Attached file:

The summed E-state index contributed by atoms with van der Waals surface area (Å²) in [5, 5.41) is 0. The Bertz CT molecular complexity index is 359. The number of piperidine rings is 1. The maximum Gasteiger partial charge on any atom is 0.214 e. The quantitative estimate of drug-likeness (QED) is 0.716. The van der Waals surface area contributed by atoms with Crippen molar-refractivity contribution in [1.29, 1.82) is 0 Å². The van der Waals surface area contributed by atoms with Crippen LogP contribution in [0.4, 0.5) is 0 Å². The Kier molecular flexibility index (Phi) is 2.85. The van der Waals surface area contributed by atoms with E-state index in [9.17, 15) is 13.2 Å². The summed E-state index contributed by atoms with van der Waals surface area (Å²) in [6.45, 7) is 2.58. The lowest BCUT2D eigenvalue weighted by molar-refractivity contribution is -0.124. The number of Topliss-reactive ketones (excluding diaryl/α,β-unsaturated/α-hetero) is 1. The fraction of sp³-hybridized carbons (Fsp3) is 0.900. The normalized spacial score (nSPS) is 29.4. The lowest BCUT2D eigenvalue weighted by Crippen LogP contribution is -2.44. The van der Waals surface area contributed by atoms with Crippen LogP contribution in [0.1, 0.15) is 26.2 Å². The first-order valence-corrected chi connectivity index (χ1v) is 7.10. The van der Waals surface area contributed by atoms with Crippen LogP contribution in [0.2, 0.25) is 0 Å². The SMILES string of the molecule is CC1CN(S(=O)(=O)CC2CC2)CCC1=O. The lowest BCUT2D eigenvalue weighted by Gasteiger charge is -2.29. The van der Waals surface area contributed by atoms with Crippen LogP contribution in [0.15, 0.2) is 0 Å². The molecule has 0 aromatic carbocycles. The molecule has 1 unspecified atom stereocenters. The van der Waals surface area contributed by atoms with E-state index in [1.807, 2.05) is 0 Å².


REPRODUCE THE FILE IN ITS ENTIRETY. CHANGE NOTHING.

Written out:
The summed E-state index contributed by atoms with van der Waals surface area (Å²) in [5, 5.41) is 0. The Bertz CT molecular complexity index is 359. The number of piperidine rings is 1. The maximum Gasteiger partial charge on any atom is 0.214 e. The quantitative estimate of drug-likeness (QED) is 0.716. The van der Waals surface area contributed by atoms with Crippen molar-refractivity contribution in [1.29, 1.82) is 0 Å². The van der Waals surface area contributed by atoms with Crippen LogP contribution in [0.4, 0.5) is 0 Å². The Kier molecular flexibility index (Phi) is 2.85. The van der Waals surface area contributed by atoms with E-state index in [9.17, 15) is 13.2 Å². The summed E-state index contributed by atoms with van der Waals surface area (Å²) in [6.45, 7) is 2.58. The lowest BCUT2D eigenvalue weighted by molar-refractivity contribution is -0.124. The number of Topliss-reactive ketones (excluding diaryl/α,β-unsaturated/α-hetero) is 1. The fraction of sp³-hybridized carbons (Fsp3) is 0.900. The normalized spacial score (nSPS) is 29.4. The lowest BCUT2D eigenvalue weighted by Crippen LogP contribution is -2.44. The van der Waals surface area contributed by atoms with Crippen LogP contribution in [0.1, 0.15) is 26.2 Å². The first-order valence-corrected chi connectivity index (χ1v) is 7.10. The van der Waals surface area contributed by atoms with Crippen LogP contribution in [0.2, 0.25) is 0 Å². The SMILES string of the molecule is CC1CN(S(=O)(=O)CC2CC2)CCC1=O. The lowest BCUT2D eigenvalue weighted by Gasteiger charge is -2.29. The van der Waals surface area contributed by atoms with Crippen LogP contribution in [0.15, 0.2) is 0 Å². The molecule has 0 aromatic carbocycles. The molecule has 1 unspecified atom stereocenters. The van der Waals surface area contributed by atoms with E-state index in [1.807, 2.05) is 0 Å².